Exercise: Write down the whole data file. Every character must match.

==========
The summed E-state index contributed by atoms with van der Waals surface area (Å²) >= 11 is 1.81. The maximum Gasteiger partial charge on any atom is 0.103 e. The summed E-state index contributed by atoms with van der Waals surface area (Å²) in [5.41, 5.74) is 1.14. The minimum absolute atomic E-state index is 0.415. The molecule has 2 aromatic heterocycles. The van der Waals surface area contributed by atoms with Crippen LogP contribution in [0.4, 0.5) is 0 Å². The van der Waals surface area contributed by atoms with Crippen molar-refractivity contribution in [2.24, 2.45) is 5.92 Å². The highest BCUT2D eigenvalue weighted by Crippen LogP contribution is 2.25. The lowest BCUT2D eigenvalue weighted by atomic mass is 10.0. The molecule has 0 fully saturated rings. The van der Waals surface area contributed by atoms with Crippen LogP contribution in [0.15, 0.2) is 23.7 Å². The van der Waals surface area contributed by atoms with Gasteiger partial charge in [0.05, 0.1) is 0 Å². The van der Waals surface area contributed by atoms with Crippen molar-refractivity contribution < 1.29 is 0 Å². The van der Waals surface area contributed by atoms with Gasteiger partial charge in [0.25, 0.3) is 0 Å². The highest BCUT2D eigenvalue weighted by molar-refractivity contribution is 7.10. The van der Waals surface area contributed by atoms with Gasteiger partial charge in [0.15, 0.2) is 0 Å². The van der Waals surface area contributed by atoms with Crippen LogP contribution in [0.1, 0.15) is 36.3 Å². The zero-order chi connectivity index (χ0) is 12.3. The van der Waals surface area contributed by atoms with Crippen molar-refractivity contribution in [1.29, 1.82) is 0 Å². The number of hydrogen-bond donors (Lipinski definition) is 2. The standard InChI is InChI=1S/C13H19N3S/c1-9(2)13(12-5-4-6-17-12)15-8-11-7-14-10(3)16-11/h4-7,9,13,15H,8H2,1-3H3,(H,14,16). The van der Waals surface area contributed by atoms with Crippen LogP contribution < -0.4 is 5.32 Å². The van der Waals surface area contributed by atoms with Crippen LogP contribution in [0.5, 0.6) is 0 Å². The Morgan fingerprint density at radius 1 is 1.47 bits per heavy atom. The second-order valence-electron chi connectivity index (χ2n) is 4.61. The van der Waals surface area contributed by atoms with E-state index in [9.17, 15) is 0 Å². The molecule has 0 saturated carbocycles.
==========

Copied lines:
The summed E-state index contributed by atoms with van der Waals surface area (Å²) >= 11 is 1.81. The maximum Gasteiger partial charge on any atom is 0.103 e. The summed E-state index contributed by atoms with van der Waals surface area (Å²) in [5.41, 5.74) is 1.14. The minimum absolute atomic E-state index is 0.415. The molecule has 2 aromatic heterocycles. The van der Waals surface area contributed by atoms with Crippen LogP contribution in [0.4, 0.5) is 0 Å². The van der Waals surface area contributed by atoms with Crippen molar-refractivity contribution in [2.24, 2.45) is 5.92 Å². The highest BCUT2D eigenvalue weighted by Crippen LogP contribution is 2.25. The lowest BCUT2D eigenvalue weighted by atomic mass is 10.0. The molecule has 0 fully saturated rings. The van der Waals surface area contributed by atoms with Crippen LogP contribution in [0.15, 0.2) is 23.7 Å². The van der Waals surface area contributed by atoms with Gasteiger partial charge in [0.05, 0.1) is 0 Å². The van der Waals surface area contributed by atoms with Crippen molar-refractivity contribution < 1.29 is 0 Å². The van der Waals surface area contributed by atoms with Gasteiger partial charge in [0.25, 0.3) is 0 Å². The highest BCUT2D eigenvalue weighted by molar-refractivity contribution is 7.10. The van der Waals surface area contributed by atoms with Gasteiger partial charge in [0.15, 0.2) is 0 Å². The van der Waals surface area contributed by atoms with Crippen LogP contribution in [0.1, 0.15) is 36.3 Å². The zero-order chi connectivity index (χ0) is 12.3. The van der Waals surface area contributed by atoms with Crippen molar-refractivity contribution in [1.29, 1.82) is 0 Å². The number of hydrogen-bond donors (Lipinski definition) is 2. The standard InChI is InChI=1S/C13H19N3S/c1-9(2)13(12-5-4-6-17-12)15-8-11-7-14-10(3)16-11/h4-7,9,13,15H,8H2,1-3H3,(H,14,16). The van der Waals surface area contributed by atoms with Crippen LogP contribution < -0.4 is 5.32 Å². The van der Waals surface area contributed by atoms with Crippen LogP contribution in [0.5, 0.6) is 0 Å². The Morgan fingerprint density at radius 1 is 1.47 bits per heavy atom. The second-order valence-electron chi connectivity index (χ2n) is 4.61. The van der Waals surface area contributed by atoms with E-state index in [9.17, 15) is 0 Å². The molecule has 0 saturated carbocycles.